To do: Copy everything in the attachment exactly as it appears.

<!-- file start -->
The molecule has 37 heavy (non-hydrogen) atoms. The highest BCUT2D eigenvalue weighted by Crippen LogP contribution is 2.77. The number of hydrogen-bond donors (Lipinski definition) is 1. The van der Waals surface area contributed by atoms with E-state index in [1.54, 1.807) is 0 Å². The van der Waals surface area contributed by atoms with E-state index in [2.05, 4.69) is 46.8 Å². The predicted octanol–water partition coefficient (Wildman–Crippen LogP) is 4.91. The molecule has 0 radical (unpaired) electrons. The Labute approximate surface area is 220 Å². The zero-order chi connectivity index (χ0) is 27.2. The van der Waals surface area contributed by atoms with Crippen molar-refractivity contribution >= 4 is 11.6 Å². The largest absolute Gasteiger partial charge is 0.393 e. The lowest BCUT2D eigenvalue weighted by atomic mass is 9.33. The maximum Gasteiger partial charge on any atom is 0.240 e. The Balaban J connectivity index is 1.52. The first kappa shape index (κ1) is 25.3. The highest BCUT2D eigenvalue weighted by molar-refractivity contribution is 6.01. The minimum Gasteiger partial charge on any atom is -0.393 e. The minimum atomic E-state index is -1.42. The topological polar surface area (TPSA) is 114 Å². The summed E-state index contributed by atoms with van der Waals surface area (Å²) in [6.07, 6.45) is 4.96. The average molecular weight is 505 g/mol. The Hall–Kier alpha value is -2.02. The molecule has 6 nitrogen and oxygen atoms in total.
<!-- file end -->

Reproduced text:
The molecule has 37 heavy (non-hydrogen) atoms. The highest BCUT2D eigenvalue weighted by Crippen LogP contribution is 2.77. The number of hydrogen-bond donors (Lipinski definition) is 1. The van der Waals surface area contributed by atoms with E-state index in [1.54, 1.807) is 0 Å². The van der Waals surface area contributed by atoms with E-state index in [2.05, 4.69) is 46.8 Å². The predicted octanol–water partition coefficient (Wildman–Crippen LogP) is 4.91. The molecule has 0 radical (unpaired) electrons. The Labute approximate surface area is 220 Å². The zero-order chi connectivity index (χ0) is 27.2. The van der Waals surface area contributed by atoms with Crippen molar-refractivity contribution >= 4 is 11.6 Å². The largest absolute Gasteiger partial charge is 0.393 e. The lowest BCUT2D eigenvalue weighted by atomic mass is 9.33. The maximum Gasteiger partial charge on any atom is 0.240 e. The Balaban J connectivity index is 1.52. The first kappa shape index (κ1) is 25.3. The highest BCUT2D eigenvalue weighted by molar-refractivity contribution is 6.01. The minimum Gasteiger partial charge on any atom is -0.393 e. The minimum atomic E-state index is -1.42. The topological polar surface area (TPSA) is 114 Å². The summed E-state index contributed by atoms with van der Waals surface area (Å²) in [6.07, 6.45) is 4.96. The average molecular weight is 505 g/mol. The Hall–Kier alpha value is -2.02. The molecule has 6 nitrogen and oxygen atoms in total.